ROSSWell, I think that's what I talked about, enlightened self interest. But one of the other things that we need to realize, and Congress is a perfect example of what I was talking about, about understanding what the systemic problem is that's creating the result, because the challenge we're having nationally with healthcare right now is not a debate over which kind of healthcare system will work, it's really a debate over who's going to win the debate politically, and unless we're asking the right question, we're never going to come up with the right answer.
DUGGANMy whole book is about asking a different question. That's the whole point of the book.
NNAMDIThank you for your call, Jim. Onto John in Rockville, Md. Hi John.
JOHNHi. Good -- or good afternoon, Kojo. And this is a great topic. I've been a practicing chiropractor now for about 13 years, and I have a clinic in Rockville, and my approach to healthcare has always been we try and create a mixed healing arts approach. So we have three massage therapists, we actually have an acupuncturist who is a graduate of the Tai Sophia Institute, and I've been doing chiropractic in combination with PT, and we've had some really good results, but two things that I've really seen in the last 13 years that I've been practicing, many, many more people are coming specifically seeking the alternative services that we do.
JOHNBut then the other thing I see is how much people are ingrained with the western medical model, and they only see health coming from the outside in such as taking a pill or doing something surgically. And the other thing I wanted to comment on was as a healthcare provider, the biggest challenge for me is to get what we do paid by the insurance companies, and some major medical insurances, including Blue Cross Blue Shield, Aetna, and United Healthcare, they do actually have acupuncture benefits.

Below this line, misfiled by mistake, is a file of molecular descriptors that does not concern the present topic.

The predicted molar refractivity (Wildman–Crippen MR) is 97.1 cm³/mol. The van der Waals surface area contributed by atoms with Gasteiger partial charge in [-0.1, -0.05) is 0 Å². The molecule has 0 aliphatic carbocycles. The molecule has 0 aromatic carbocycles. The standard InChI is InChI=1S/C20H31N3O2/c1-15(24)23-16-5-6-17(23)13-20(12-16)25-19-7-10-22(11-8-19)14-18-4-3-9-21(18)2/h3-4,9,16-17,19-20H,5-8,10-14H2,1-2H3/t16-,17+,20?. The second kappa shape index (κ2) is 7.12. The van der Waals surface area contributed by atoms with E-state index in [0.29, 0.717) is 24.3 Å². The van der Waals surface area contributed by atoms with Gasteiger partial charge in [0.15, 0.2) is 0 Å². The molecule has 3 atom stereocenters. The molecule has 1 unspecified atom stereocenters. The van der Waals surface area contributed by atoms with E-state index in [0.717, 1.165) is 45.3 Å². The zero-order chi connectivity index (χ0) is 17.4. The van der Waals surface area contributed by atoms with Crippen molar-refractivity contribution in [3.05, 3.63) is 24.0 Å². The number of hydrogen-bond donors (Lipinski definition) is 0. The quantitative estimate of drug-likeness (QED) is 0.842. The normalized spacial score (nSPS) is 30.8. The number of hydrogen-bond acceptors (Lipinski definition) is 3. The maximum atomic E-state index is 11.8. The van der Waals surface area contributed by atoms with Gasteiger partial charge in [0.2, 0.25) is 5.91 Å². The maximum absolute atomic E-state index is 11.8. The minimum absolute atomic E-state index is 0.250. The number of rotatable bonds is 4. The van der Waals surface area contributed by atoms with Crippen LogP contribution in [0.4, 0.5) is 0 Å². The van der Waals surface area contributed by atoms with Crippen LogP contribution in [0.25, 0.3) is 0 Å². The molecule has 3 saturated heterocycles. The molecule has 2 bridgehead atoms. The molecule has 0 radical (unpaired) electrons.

JOHNHowever, the documentation that we need to submit to get reimbursed on that is sometimes overwhelming and almost not worth the effort, and that, at the end of the day, kind of takes away from what we do. And I will be quite honest, I see what insurance company each patient I have comes in, and I kind of know what in advance if they will have coverage or not. And I hate to say that that makes a determination how much I time I spend a patient...
NNAMDIJohn, are you suggesting that practitioners of so-called medicine have an easier time filling out those forms for reimbursement than people such as yourself?
JOHNI think it goes at all levels, but I think in general getting reimbursed from the health care companies is getting a lot tougher.
JOHNAnd I think at the end of the day, that really detracts from patient care.
DUGGANI have a -- probably a position on this that I think is probably not going to make most alternative providers happy. I think we can't insure wellness. It's a key measure of the book. We have to figure a different way, except for the disadvantage, to support people keeping themselves well, and return insurance to be for the really catastrophic moment. We can do that through wellness funds and all sorts of incentives.
NNAMDIYou also see teachers as potential frontline warriors on this.